Long-awaited Flagler Street revamp days from starting
After many starts and stops and years of inaction and delay, the City of Miami is days away from mobilizing its latest plan for improving Flagler Street downtown.
“We are mobilizing the first week of May. The first section is expected to take nine months and the entire project is about 30 months long,” Hector L. Badia, with the City of Miami’s Office of Capital Improvements (OCI), told a virtual community meeting April 21 held in partnership with the Miami Downtown Development Authority (DDA), the Flagler District (Business Improvement District) BID and Miami-Dade County.
City staff, consultants and contractors shared design plans, construction schedule, maintenance of traffic plans, dates, and stakeholder concerns for the beautification and improvement project, an endeavor years in the making.
And while some officials and business owners said they are pleased to see the project move forward, some businesses expressed concerns about the timing of the work while the city, and the world, are still dealing with a deadly pandemic that has been a serious financial hit.
One business owner submitted a comment saying: “I don’t see this as a good time to do this. It was a disaster last time. Covid has drained our resources.”
Another business owner complained of increased costs in the face of the coronavirus, saying “With covid our sales have already suffered. How do you expect small tenants to recover and pay ever-increasing taxes?”
Mr. Badia said city staff are sensitive to the concerns of business owners and tenants and stressed that it will be a priority to maintain access to businesses while construction goes on.
“We’ll do little by little … and we will quickly react to any issues you may have. And I know there are some initiatives of the Downtown Development Authority trying to help businesses during this time,” he said.
DDA Executive Director Christina Crespi said the authority is working to bring restaurants out onto the sidewalks for added service, and marketing efforts planned include music, to help bring more people into that area.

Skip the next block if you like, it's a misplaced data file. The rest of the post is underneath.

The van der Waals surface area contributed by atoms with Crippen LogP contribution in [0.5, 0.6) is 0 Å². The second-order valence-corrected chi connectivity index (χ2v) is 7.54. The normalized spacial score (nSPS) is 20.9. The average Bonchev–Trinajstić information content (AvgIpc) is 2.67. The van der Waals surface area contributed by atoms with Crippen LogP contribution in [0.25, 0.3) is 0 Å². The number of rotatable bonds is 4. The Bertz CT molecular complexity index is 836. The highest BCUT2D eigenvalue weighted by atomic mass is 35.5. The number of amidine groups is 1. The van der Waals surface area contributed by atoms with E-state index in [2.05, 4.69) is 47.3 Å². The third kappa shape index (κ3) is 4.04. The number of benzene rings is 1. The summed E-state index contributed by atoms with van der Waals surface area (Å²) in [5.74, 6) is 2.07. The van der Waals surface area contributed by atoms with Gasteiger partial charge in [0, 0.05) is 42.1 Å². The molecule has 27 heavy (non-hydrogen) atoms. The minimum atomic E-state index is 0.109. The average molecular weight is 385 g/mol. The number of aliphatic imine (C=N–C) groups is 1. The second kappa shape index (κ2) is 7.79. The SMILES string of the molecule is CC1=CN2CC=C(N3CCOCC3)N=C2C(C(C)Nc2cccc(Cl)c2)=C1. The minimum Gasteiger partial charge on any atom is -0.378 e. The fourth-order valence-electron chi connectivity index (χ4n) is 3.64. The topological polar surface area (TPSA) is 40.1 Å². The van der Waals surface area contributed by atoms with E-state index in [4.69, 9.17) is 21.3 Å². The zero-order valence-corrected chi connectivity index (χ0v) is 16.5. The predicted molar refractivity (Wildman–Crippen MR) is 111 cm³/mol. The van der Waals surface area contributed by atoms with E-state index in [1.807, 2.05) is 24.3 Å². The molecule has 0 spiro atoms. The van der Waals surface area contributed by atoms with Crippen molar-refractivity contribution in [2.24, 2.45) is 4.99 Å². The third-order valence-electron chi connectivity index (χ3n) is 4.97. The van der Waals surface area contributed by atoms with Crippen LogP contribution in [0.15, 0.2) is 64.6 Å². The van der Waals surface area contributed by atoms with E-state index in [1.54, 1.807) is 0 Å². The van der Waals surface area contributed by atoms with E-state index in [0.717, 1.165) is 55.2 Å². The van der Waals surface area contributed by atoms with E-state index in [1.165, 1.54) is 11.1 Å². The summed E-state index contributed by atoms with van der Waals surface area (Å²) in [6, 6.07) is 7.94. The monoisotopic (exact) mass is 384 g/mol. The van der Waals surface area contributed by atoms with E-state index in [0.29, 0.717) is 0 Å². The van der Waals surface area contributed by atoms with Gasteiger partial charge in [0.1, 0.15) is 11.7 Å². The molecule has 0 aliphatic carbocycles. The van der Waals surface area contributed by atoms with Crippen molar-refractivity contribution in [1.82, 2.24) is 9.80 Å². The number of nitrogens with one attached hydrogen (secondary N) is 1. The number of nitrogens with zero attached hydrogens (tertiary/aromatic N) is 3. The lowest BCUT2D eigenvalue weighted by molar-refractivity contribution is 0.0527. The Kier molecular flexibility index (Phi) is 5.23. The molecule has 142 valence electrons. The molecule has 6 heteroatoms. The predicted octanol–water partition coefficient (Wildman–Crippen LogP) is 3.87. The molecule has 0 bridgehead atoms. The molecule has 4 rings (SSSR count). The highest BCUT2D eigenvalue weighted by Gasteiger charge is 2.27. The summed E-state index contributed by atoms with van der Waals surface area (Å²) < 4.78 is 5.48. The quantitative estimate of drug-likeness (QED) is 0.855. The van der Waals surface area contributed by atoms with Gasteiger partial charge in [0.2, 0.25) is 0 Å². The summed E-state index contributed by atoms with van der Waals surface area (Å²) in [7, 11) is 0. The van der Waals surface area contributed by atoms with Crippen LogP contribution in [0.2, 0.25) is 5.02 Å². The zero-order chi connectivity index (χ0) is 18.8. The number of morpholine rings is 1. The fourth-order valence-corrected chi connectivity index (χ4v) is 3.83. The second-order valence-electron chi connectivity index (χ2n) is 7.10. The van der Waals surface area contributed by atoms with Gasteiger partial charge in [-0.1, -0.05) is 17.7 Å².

The DDA is also considering a grant program to assist some Flagler Street businesses, she said.
City Commissioner Manolo Reyes, chair of the DDA board, said the new contractor is making assurances to keep accessibility to all businesses during work on the street.
City officials said detours will be utilized and closure of some areas of the sidewalk and street will occur, with an emphasis on public safety and continued accessibility.
“It is a little pain we have to go through in order to have a beautiful project, one that’s going to help Flagler Street a lot – tremendously,” Mr. Reyes said.
City leaders say they are working to transform Flagler into an iconic, festival-style boulevard with patterned pavers, curb-less drains, wider sidewalks featuring railroad-themed streetscapes and enhanced landscaping.
The Downtown Flagler Street project will begin at Biscayne Boulevard, proceeding westward to Northwest First Avenue.
Main objectives are:
■Create a festival street from Biscayne Boulevard to Northwest First Avenue by raising the road to the same grade as the sidewalks, changing it to a curb-less street, and adding pavers in vehicular travel lanes.
■Enrich pedestrian experience with expanded sidewalks, large shade trees, outdoor café dining, improved LED lighting, signage, public art, and seating.
■With new railroad crossing gates, allow for opportunities to close individual blocks to vehicles for community gatherings, festivals, special events, outdoor concerts, and family evenings.
■Minimize on-street parking to maximize pedestrian space, with valet parking available anywhere along the corridor and have a car returned at another location.
■Upgrade existing drainage to prevent flooding.
■Install new utilities – power, gas, fiber optics – to prepare for new vertical development.
■Create a safer and more attractive shared space providing opportunities to increase patronage to existing businesses, attract new businesses, spur economic growth, and make Flagler Street a Downtown Miami cultural and commercial destination once again.